David Logan: The Psychological Challenge of Growing a Business

Corporate Citizenship


“Psychological needs are every bit as important as their technical and commercial competence.”

Our latest blog comes from David Logan, author of Corporate Citizenship: The role of companies as citizens of the modern world. With a vibrant career in supporting ethical business and social responsibility, as well as practical experience co-Founding The Corporate Citizenship Company and turning it into a global operation, David explores the importance of supporting the physiological needs of entrepreneurs.

When I first met David Irwin and David Grayson in the early 1980’s as they were founding ‘Project North East’ (PNE), I was struck by their passion for re-kindling the type of entrepreneurialism that had made the North East of England a world leader in technological and business innovation in the 19th Century.  At that time, I was working for Levi Strauss & Co as a Community Affairs Manager for Europe.  The company had a plant in North Shields and I was responsible for developing a community grants programme and working with the start-up PNE was a good decision.  It was well run and focused on helping the people of the North East create employment; a matter of great importance in 1982, as it is today.

Little did I think that 10 years later I would be founding my own small business.  A consulting firm in corporate responsibility and sustainability, one which with the help of partners; has grown to be substantial with offices in the USA, Chile, Singapore, Australia and London.  I had left Levi Strauss & Co in San Francisco after working for the company’s Social Responsibility and Ethics Committee and took what I had learned to the market place, I began selling consulting services in the same field.  Initially I was a sole trader in the USA and the business grew from there, back in the UK it was formalised when my partner Mike Tuffrey and I set up The Corporate Citizenship Company in the early 1990s.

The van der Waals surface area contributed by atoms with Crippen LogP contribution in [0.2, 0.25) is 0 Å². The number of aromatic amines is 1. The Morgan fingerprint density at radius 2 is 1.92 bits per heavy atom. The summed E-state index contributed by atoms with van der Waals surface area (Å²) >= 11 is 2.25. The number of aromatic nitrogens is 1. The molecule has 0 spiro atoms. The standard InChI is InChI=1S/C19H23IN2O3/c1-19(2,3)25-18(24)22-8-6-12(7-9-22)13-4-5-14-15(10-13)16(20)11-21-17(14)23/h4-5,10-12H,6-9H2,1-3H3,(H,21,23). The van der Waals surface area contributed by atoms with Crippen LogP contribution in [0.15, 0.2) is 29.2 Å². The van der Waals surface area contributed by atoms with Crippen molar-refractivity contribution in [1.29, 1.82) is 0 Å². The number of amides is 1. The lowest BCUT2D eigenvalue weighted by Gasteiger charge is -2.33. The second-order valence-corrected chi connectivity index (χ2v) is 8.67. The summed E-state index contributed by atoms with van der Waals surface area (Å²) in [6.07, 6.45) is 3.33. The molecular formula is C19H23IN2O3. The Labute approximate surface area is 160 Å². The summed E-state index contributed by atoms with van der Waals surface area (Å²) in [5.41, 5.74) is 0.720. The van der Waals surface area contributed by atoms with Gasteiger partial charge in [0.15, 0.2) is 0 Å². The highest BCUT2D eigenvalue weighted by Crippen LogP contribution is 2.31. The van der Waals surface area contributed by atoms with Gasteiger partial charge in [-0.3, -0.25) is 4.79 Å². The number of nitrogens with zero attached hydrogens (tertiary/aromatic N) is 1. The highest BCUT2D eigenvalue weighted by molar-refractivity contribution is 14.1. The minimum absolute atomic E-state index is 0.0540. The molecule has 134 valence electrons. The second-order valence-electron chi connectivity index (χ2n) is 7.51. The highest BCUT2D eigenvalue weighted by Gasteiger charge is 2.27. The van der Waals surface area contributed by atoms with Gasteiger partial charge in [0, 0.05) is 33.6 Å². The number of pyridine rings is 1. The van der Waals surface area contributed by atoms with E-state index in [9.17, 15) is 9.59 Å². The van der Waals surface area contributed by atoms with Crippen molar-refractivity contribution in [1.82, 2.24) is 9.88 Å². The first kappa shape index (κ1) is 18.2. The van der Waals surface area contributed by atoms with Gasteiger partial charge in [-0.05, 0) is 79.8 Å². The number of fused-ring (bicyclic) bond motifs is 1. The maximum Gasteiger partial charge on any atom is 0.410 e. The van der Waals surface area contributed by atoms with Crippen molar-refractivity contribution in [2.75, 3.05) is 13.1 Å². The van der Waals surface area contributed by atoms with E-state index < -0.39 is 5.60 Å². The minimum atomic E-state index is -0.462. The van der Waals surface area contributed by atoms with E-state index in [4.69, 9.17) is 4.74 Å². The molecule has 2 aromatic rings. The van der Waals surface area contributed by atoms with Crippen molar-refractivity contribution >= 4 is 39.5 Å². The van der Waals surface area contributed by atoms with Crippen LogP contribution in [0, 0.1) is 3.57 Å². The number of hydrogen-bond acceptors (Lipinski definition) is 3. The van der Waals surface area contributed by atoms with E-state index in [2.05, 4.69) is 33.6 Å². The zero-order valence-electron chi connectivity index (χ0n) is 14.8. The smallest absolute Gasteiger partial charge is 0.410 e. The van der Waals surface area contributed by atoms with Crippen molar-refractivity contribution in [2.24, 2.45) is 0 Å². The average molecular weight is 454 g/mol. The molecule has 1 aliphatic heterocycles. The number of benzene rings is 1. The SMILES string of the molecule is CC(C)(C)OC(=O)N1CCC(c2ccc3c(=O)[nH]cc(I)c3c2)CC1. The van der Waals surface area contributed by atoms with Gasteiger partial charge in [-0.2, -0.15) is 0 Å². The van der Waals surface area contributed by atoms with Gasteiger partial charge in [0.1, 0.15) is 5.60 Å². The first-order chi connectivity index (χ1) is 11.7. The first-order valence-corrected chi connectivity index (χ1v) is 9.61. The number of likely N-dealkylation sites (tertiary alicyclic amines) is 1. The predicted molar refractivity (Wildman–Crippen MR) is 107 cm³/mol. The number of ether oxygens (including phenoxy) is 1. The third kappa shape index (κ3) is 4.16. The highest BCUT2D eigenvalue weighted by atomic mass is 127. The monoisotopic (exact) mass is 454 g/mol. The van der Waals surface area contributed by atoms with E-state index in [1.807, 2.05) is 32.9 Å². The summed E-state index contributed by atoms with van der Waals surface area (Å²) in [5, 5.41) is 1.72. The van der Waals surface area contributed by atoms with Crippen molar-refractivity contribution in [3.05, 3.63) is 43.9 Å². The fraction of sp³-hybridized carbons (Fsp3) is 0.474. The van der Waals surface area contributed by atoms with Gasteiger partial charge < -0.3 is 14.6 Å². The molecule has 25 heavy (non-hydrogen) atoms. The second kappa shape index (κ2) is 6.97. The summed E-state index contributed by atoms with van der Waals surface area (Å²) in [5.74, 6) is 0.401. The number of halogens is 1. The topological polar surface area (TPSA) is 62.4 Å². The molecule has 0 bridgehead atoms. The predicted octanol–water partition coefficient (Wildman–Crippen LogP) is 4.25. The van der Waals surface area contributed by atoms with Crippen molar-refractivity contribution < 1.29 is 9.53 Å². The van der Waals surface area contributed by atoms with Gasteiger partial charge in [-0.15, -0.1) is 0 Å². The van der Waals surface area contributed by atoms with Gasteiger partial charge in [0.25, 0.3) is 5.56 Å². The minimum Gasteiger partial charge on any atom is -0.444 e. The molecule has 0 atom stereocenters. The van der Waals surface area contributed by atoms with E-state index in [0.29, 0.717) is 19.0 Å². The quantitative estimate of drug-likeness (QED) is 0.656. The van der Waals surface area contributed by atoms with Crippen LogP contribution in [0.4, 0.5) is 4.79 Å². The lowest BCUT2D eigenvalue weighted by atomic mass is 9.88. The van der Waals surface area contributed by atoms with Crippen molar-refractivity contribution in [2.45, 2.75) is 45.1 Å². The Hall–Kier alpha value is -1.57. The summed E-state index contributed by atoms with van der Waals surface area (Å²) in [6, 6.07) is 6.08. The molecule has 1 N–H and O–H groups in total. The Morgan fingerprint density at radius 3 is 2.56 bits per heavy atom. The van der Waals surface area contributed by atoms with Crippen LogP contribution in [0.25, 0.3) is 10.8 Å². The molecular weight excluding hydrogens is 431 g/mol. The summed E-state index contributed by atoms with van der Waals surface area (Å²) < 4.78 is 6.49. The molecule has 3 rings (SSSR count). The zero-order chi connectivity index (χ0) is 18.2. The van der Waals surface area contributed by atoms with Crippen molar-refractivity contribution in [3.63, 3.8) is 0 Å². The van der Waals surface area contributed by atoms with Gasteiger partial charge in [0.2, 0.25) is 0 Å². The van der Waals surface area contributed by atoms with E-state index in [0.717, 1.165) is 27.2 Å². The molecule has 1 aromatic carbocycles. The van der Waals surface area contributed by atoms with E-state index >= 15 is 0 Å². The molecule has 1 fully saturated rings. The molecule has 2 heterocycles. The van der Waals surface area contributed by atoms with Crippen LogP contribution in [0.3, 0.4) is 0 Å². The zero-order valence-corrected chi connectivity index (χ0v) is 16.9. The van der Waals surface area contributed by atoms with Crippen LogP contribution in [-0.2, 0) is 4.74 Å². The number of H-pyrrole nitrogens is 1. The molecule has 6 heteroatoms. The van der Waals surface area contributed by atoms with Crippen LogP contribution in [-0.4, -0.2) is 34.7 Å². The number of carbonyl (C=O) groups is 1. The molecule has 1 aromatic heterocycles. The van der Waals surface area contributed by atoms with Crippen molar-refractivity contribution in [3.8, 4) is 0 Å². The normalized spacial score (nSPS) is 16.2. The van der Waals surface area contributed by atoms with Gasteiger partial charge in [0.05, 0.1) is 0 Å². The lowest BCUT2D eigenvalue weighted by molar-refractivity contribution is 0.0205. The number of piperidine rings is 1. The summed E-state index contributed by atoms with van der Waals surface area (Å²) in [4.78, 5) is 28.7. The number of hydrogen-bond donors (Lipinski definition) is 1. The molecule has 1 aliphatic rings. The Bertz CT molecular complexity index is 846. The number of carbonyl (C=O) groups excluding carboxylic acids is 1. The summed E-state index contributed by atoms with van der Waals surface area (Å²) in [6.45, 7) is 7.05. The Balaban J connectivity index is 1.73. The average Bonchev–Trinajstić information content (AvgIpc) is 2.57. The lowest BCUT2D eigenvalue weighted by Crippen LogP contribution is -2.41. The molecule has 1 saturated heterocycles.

Having launched the business in the USA I can wax lyrical on how, at that time certainly; the administrative and tax systems of the country were so supportive of founding a new business compared with the UK.  But the important lesson I learned, was that when you found and run a business you need to be a grown up.  You are in charge it is true, you have the power to decide on so many things; who to hire, what clients to work with and how to structure your tax affairs for example.  However, you need to have a spirit of self-reliance and the mental toughness to see these decisions through, and if they don’t work out there is no one to blame but yourself.

In his famous book “Self Help” Samuel Smiles discusses key psychological traits such as inventiveness and perseverance, that were so important to the Victorian entrepreneurs that helped build the economy of the North East.  In California in the late 1980’s these ideas were again explored by Paul Hawken in his book “Growing a Business” and his writing influenced me to go into business.  In no small part because it seemed to me that if you left behind the status of employee and became your own boss; you took an important step towards developing your own character.

I certainly worked for me as I was forced to address a whole range of technical and emotional issues that never came up when I worked for a large multinational company.  My employer was very good and looked after me very well.  It is hard and often lonely work setting up a business, and another good lesson I learned in California was to be much more forgiving about my failures.  So much about setting up and running a business is the psychological adjustment people need to make in order to be successful, and it is probably not discussed enough.

In Britain today, Department of Business statistics tell us there are 4.2 million businesses that are sole traders and 5.6 million with less than 50 employees (There are 7,510 “large” businesses with more than 250 employees).  It is these start-ups, sole traders and small businesses where people are wrestling with so many of the challenges that come with being independent in the market place, and their psychological needs are every bit as important as their technical and commercial competence.


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